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Fayetteville History Museum presents Downtown Cornerstone Scavenger Hunt


History is a cornerstone of downtown Fayetteville.

And cornerstones are history.

The Fayetteville History Museum is highlighting the traditional markers the Downtown Cornerstone Scavenger Hunt.

Historic buildings like those downtown often feature a cornerstone, a stone that traditionally forms the base corner of a building joining two walls, according to a news release from the museum.

Each Tuesday through Saturday during the first three weeks of November, visitors are invited to discover cornerstones on downtown historic buildings, the release said. Some may be small or hidden from immediate view.

The Downtown Cornerstone Scavenger Hunt is for ages 6 and older. Participants can visit the Fayetteville History Museum to pick up a scavenger hunt guide, which has a map and clues on where to find nine cornerstones throughout downtown, the release said.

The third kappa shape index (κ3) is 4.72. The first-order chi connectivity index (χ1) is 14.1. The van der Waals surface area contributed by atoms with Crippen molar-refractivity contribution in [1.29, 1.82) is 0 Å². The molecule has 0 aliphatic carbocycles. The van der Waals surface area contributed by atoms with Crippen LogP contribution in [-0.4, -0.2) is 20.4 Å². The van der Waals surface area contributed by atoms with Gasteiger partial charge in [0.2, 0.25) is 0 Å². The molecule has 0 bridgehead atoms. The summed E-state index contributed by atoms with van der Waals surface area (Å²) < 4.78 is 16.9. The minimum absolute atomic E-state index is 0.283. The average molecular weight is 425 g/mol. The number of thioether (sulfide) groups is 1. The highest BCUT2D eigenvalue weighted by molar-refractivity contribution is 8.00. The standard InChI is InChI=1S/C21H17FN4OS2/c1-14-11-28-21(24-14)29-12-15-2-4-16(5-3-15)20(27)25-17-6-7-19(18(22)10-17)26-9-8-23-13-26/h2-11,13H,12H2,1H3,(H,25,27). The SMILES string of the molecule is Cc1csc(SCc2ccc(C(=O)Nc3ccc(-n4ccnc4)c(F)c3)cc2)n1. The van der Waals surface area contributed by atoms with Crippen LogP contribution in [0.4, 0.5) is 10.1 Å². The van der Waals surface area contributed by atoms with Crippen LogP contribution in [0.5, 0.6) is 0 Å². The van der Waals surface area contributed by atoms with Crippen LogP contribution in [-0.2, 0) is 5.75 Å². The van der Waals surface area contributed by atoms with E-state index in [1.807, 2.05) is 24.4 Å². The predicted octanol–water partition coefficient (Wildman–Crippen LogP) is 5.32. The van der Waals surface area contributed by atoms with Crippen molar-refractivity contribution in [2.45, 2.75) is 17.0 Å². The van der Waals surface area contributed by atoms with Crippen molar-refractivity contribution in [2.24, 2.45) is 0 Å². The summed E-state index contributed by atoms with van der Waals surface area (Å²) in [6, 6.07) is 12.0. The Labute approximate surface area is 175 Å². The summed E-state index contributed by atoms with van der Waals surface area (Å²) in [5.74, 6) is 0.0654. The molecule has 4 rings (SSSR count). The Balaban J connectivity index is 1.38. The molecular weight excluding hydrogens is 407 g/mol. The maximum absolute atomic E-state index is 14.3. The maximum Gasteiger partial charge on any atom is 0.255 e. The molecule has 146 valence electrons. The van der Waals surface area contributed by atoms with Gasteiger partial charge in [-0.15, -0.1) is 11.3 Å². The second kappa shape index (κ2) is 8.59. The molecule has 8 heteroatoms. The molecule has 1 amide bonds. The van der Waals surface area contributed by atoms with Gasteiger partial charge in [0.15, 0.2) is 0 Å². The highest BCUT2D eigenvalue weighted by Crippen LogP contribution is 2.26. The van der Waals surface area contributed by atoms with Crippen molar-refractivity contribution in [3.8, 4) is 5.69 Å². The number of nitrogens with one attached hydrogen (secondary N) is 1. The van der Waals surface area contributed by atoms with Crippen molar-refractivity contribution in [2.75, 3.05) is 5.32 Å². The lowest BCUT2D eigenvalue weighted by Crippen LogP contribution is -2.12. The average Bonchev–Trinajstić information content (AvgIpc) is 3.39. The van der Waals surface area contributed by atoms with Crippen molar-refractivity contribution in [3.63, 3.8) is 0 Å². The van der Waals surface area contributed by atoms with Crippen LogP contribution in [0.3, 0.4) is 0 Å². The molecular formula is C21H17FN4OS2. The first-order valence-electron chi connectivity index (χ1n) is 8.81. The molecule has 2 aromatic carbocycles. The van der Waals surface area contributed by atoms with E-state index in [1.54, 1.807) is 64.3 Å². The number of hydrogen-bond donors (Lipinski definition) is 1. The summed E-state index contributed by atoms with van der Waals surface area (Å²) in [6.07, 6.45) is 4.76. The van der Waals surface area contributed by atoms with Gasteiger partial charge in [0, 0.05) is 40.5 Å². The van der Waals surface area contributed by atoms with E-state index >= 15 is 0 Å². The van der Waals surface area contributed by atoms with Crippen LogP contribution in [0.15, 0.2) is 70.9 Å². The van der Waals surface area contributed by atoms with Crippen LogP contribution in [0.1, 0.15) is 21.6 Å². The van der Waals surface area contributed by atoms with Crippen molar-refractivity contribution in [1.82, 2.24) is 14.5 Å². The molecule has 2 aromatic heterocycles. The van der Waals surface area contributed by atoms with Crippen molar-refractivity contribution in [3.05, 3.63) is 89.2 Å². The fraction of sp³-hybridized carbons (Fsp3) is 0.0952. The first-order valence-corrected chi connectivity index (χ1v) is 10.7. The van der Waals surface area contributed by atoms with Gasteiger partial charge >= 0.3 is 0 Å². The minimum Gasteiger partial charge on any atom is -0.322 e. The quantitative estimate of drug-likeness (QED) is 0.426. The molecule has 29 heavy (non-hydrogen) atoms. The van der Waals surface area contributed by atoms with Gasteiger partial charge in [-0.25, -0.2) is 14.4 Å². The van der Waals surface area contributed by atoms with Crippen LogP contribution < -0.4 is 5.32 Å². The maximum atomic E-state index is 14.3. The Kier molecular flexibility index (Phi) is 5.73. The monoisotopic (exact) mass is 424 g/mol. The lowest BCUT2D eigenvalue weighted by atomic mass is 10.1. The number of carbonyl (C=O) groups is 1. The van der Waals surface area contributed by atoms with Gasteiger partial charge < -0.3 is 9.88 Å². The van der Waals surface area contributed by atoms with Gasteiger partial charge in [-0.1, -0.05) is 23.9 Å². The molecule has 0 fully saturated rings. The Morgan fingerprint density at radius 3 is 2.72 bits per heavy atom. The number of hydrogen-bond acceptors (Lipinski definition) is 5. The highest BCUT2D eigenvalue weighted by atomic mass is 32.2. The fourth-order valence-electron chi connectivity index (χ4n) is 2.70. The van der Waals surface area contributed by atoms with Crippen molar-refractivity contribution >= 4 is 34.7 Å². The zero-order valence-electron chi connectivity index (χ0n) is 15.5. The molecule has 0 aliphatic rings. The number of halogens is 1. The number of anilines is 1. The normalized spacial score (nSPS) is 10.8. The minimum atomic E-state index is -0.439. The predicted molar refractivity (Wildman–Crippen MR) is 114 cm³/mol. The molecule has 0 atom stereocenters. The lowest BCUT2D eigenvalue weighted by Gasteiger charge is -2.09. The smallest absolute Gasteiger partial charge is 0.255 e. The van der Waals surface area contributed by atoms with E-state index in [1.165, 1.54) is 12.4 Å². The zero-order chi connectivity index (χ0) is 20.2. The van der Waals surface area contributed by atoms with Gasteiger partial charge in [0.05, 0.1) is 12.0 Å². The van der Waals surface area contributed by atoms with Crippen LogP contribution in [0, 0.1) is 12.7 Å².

The completed guide sheet can be returned to the museum for a prize. The hunt may be spread over multiple days. 

“The cornerstone gives you lots of clues about its building,” Bruce Daws, director of the History Museum, said in the news release. 

The inscription on a cornerstone preserves details about the building’s architect, builders and other significant people who had a role in building the structure.

When a building is torn down or destroyed, its cornerstone often is saved and integrated into the new construction along with a new cornerstone. There are examples of this in downtown Fayetteville, the release said.

“A cornerstone is an integral part of our history and our community; today, we can view them as artist’s stamps,” said Heidi Bleazey, senior museum specialist at the History Museum. 

The museum, located at 325 Franklin St. downtown, is open from 10 a.m. to 4 p.m. Tuesday through Saturday. Participation in the scavenger hunt is free.

For more information, go to the Fayetteville History Museum website.



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